How to build an effective e-retail site
- By Eric Hammond
- May 28, 2001
So you want to move the business part of your agency to the Internet? Why
not? Despite the wave of high-profile dot-com failures, it's clear that
the future lives on the World Wide Web.
Before trying to kick-start your e-retail site, give careful consideration
to design. And keep in mind each of these areas, which are critical to the
success of your e-retail site: security, payment processing, database and
application integration, usability and customer service.
Security should be your biggest concern in any e-retail undertaking.
You have no business selling on the Web if you can't take the basic steps
needed to secure your data and the data of your customers.
Ensure that the server environment that hosts your site is secure. This
isn't a one-time deal. Continually test the security of your systems, applications
and databases to ensure that no security holes have been introduced.
Also, the transmission of data between you and your customers must be
secure. This means using strong 128-bit Secure Sockets Layer encryption
for all sensitive information sent between you and your customer. You may
need to provide weaker SSL encryption for international users and others
without 128-bit encryption, but you should explain the ramifications of
using the weaker security.
The most sensitive data to handle will be your customers' credit card
numbers. Store this information encrypted in your database. Access to full
credit card numbers should be granted only to those members of your staff
who absolutely need it, and such access should be logged and controlled
by a unique user name and password.
Card information should be stored on secure servers behind your firewall,
never on your public Web servers. Visa has an excellent checklist of best
practices for securing card transactions and data in its Visa Merchant Resource
Center (www.visabrc.com), which contains a wealth
of information for folks setting up an electronic storefront.
Of course, as with any IT system, you need an effective backup and disaster-recovery
The final component of your security plan should be a clearly defined
privacy and security policy that is communicated to your customers and your
staff. It's foolish to believe that you can create a 100 percent secure
Web site, especially as time passes and new holes are uncovered and changes
are made to your systems, software and databases. By following the practices
outlined above, however, you can ensure that security problems are rare
and that their impact is minimized.
Processing the Transactions
Payment processing can seem scary until you've set it up once or twice.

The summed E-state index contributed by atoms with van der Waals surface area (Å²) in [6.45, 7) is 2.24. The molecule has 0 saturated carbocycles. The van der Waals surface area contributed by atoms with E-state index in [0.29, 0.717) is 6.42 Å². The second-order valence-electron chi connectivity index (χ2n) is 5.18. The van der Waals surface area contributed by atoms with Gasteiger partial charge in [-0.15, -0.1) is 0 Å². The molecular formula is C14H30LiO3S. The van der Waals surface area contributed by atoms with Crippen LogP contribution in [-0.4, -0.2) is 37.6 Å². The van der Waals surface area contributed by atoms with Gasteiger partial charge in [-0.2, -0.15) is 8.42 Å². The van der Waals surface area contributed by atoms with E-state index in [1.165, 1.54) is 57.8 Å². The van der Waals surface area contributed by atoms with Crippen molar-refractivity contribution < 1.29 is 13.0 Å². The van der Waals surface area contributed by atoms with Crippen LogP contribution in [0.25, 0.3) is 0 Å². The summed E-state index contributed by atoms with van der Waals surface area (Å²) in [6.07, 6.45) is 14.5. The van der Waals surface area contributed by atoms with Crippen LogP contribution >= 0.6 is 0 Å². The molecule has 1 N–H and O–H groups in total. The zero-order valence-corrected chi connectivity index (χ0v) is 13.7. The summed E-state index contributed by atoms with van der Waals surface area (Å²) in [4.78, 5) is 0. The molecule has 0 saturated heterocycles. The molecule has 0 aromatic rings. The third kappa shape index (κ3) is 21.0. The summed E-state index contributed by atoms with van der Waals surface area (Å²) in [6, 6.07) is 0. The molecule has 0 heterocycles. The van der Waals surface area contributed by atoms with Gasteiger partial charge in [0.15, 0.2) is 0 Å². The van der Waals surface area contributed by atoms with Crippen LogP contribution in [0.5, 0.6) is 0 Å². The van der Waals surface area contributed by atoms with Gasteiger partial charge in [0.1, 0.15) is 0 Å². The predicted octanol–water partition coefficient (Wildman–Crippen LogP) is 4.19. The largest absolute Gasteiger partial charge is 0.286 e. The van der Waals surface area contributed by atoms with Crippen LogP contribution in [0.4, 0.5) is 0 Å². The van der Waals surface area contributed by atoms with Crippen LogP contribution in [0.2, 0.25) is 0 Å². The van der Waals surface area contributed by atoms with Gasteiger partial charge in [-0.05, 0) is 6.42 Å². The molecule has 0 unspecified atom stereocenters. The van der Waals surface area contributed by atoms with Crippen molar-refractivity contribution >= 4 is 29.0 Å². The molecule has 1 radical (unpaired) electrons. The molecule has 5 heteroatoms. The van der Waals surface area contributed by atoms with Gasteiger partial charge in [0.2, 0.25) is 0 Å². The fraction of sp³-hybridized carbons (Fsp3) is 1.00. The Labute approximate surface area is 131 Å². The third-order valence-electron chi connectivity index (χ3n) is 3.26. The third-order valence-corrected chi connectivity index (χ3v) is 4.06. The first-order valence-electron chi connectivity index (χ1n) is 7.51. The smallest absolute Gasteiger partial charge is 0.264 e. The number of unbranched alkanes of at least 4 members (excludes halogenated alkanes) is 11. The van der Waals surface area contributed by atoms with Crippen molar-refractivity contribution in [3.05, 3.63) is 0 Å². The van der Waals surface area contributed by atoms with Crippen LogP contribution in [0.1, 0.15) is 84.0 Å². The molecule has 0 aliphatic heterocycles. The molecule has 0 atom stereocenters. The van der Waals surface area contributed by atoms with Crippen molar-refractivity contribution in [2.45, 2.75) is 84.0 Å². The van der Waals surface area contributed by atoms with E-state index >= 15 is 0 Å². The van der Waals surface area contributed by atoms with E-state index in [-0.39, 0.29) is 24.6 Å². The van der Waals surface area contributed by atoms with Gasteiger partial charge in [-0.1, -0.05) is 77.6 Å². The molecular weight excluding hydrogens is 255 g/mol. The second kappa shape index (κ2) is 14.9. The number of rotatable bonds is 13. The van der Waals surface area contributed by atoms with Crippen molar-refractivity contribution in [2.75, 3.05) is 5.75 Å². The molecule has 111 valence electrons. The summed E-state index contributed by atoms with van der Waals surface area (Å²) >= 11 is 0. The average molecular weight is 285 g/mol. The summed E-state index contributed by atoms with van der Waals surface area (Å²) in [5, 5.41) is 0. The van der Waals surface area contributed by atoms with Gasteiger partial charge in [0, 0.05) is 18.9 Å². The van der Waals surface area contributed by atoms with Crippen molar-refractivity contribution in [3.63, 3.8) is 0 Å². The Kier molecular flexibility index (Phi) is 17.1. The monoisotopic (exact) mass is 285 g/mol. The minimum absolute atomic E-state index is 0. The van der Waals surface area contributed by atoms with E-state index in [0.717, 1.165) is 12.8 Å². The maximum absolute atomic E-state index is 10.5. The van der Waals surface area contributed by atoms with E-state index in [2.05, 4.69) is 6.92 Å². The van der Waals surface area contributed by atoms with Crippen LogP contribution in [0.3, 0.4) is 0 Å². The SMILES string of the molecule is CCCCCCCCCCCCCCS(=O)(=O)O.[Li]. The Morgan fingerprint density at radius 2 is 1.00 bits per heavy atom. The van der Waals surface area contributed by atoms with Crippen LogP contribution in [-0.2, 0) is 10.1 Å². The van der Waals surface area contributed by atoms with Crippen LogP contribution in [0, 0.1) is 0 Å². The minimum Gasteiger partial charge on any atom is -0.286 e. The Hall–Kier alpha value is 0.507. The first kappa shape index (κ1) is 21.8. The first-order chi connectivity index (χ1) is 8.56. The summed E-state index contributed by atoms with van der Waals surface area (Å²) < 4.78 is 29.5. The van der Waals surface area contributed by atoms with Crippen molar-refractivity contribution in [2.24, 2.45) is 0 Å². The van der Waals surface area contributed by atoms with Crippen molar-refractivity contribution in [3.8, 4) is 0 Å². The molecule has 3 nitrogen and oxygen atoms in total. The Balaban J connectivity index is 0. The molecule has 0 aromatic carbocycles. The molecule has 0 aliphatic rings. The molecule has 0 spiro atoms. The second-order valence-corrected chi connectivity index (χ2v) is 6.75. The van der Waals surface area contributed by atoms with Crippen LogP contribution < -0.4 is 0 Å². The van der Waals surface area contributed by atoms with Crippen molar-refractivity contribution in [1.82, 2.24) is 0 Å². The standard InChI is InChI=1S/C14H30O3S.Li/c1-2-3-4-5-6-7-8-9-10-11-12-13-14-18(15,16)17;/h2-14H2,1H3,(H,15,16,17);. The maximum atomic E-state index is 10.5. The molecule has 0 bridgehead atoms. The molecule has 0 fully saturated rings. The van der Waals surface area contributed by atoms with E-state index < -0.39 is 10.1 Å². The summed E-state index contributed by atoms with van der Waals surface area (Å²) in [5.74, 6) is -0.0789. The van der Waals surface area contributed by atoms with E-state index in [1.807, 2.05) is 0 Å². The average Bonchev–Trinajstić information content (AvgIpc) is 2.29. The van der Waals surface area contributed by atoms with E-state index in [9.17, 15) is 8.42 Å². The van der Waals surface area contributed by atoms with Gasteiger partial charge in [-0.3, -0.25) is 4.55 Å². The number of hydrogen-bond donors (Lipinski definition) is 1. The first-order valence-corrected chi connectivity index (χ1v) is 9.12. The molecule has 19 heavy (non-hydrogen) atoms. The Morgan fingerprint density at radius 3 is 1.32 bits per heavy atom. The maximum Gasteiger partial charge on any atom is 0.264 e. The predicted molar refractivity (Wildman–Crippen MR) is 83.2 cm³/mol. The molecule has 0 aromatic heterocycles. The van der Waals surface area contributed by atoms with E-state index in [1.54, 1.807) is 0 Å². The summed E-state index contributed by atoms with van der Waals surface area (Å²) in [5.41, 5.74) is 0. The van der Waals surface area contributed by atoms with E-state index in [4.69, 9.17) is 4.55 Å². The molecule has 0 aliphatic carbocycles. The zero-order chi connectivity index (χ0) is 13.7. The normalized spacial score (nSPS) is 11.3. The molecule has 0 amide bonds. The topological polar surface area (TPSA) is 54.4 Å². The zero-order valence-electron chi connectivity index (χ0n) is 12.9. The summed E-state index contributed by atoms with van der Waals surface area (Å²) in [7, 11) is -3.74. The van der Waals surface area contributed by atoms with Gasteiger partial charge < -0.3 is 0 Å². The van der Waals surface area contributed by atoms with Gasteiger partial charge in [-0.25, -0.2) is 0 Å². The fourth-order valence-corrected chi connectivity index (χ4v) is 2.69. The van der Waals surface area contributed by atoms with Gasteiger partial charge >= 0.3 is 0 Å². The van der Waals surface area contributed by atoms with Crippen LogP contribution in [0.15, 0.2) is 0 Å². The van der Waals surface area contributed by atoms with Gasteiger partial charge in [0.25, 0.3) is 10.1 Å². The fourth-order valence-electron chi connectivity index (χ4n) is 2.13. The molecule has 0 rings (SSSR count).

It really is just a matter of jumping through a few technical and administrative
hoops and forking over some cash.
If you already accept credit cards via more traditional purchase methods,
you're halfway to being able to accept credit cards via the Internet. If
you don't have a merchant account, which allows you to perform card transactions,
you'll need to set one up. Once you have an account, you can use an Internet
card processing service such as RTWare or VeriSign Inc. to accept and process
transactions. RTWare offers a good overview of card processing basics at
Typically, you will obtain a snippet of code that takes the card information
entered by your customers and transmits it (encrypted, of course) to the
card processor, which then processes and confirms the transaction and reports
the results back to your system.
Fitting It Together
Database and application integration is a critical component to e-retailing.
You can conduct business fairly simply via the Internet using e-mail or
by submitting data via simple CGI- or ASP-based forms. However, the benefits
of integrating your e-retail site with your existing databases and applications,
as well as the added security of not relying on plain-text e-mail for transmitting
sensitive information, mean that you'll likely want to integrate your e-retail
site with your existing systems.
There are several ways to do this. You can write your application from
the ground up, which gives you the most flexibility and easiest integration
with your existing systems, but this is likely the most time-consuming and
Another option is to integrate third-party products such as Cart32 by
McMurtrey/Whitaker & Associates Inc. for your shopping cart and RTWare
for your card processing. This gives you less flexibility and control over
the look and feel of your site, but it saves development time and comes
with solid out-of-the-box functionality.
You also can use a complete, hosted
e-commerce service, such as a Yahoo storefront, which you can get up and
running in an afternoon. These options, however, may provide little or no
integration with your existing systems.
For many e-retailer wanna-bes, the second solution may be the most appealing.
You can quickly integrate third-party solutions with your existing Web site,
customize them a bit with applications built from ASPs, CGIs or Java, and
be up and running with a credible e-retail site.
Keep Users in Mind
Decisions that you make about usability can greatly impact the level
of effort needed to construct your e-retail site and can have an impact